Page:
If coupons prompt us to buy things we wouldn’t buy otherwise, if clearance rack prices only drive us to buy more clothes than we can ever wear, or if we save by buying in bulk, only to throw half of it away because we couldn’t use it by its expiration date, then maybe we’re not really saving money. Or if we are, we aren’t saving much.
4. When saving money drives me to buy poor quality:
Just because an item is expensive doesn’t mean it is of good quality, and sometimes less-expensive versions of the things we want and need prove to be just as good and functional and long-lasting as their pricier counterparts.
But that said, lower priced items are usually of lower quality. Nothing ever taught me this lesson so well as the time I bought cheap tennis shoes for my daughter. They lasted exactly one week. One week. I was furious, (and a little embarrassed at myself,) but I learned that sometimes spending more saves more in the long run.
5. When saving money negatively affects relationships:
It’s very common in marriage relationships for one spouse to be very frugal while the other is a spendthrift. Sometimes the more money-conscious spouse has the difficult job of delicately, (or maybe not so delicately,) tempering the spending of the husband or wife. It’s tough love, certainly, but it’s necessary at times.
It’s also important, however, to consider how our frugality (especially when it turns into hyper-frugality!) affects those around us.
Personally, nothing makes me feel so much like I’m wasting money as eating out. I hate paying so much for something that lasts such a short amount of time.
But my husband really enjoys eating out. He likes the variety it offers, and he likes the fact that I’m not spending hours in the kitchen in meal prep and cleanup. We still don’t eat out a lot, but when we do I’ve learned to stop obsessing over every dollar we’re spending. When we have the extra money, if my husband wants to spend some of it getting a burrito from his favorite restaurant, he should be able to do that without me reminding him every 5 minutes what it’s costing us.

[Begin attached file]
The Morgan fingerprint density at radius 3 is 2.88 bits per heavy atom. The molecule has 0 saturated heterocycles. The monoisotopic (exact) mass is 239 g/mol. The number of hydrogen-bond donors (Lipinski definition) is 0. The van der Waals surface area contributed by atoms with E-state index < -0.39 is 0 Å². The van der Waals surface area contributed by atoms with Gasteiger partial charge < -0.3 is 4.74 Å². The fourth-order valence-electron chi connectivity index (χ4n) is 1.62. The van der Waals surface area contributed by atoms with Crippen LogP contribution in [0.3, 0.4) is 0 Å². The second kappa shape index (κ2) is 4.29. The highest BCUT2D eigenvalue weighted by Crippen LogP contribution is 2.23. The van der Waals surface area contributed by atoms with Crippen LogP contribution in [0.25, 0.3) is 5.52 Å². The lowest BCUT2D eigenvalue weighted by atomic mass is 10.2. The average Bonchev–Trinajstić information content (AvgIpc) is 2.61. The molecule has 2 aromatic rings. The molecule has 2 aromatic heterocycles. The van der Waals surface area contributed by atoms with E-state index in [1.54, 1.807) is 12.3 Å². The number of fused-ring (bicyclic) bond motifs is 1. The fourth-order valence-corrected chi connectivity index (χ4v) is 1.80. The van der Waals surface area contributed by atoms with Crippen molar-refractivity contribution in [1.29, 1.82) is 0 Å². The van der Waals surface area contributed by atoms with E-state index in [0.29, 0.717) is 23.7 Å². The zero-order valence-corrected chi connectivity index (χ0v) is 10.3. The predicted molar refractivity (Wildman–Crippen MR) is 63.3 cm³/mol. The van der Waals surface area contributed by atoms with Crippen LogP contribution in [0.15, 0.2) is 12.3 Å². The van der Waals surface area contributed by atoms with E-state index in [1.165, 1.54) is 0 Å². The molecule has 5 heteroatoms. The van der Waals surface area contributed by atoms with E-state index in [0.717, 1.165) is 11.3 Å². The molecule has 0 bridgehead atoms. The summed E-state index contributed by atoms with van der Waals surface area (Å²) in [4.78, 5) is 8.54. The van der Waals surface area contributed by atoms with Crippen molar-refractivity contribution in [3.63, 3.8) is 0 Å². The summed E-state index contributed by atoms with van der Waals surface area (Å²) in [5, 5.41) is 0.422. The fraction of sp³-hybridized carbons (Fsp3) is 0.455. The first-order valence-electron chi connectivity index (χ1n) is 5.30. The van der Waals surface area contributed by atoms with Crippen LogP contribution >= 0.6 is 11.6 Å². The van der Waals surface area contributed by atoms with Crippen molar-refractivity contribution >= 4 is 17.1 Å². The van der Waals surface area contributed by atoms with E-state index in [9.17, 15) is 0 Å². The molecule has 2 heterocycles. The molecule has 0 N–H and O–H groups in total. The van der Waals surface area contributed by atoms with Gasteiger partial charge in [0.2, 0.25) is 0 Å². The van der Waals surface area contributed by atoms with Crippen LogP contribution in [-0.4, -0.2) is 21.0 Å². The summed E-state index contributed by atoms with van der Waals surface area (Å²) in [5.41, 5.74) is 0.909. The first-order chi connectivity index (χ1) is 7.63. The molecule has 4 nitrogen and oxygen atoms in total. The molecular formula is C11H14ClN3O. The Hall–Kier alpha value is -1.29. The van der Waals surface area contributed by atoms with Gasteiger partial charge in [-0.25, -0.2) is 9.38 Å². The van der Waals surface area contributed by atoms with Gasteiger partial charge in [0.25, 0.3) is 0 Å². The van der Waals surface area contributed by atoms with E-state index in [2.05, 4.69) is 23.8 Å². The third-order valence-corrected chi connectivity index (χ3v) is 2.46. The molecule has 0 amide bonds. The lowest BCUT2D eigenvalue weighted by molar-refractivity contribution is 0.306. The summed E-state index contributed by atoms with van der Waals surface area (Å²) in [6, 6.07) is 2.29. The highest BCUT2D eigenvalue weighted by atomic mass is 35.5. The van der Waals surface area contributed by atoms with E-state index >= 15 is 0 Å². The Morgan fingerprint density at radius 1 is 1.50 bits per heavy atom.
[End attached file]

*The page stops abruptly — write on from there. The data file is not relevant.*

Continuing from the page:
Children, too, need to be taught the value of a dollar and the importance of budgeting, but I once heard a wonderful Christian financial advisor warn against being a “NO parent,” so strict in our effort to save money that we’ll never allow the kids a random ice cream cone, even on half-price night, or we’ll refuse to let our teen join her friends for an impromptu ice skating trip, just because that extra $6 wasn’t in the budget. Granted, sometimes the money for extra treats or activities just isn’t there and saying no may be necessary, but it’s also important not to develop a financial philosophy of NO, where the bounds of our precious budget becomes more important to us than the people we love.
Saving money is biblical, practical, and rewarding. We’ve likely all made mistakes in our efforts for frugal living. And certainly that should never push us to stop trying! But it’s important, too, to diligently ensure our every money-saving effort is paying off in the end.
Have you ever discovered areas where your money-saving was costing more than it saved? What good-sense saving strategies do you practice in your family?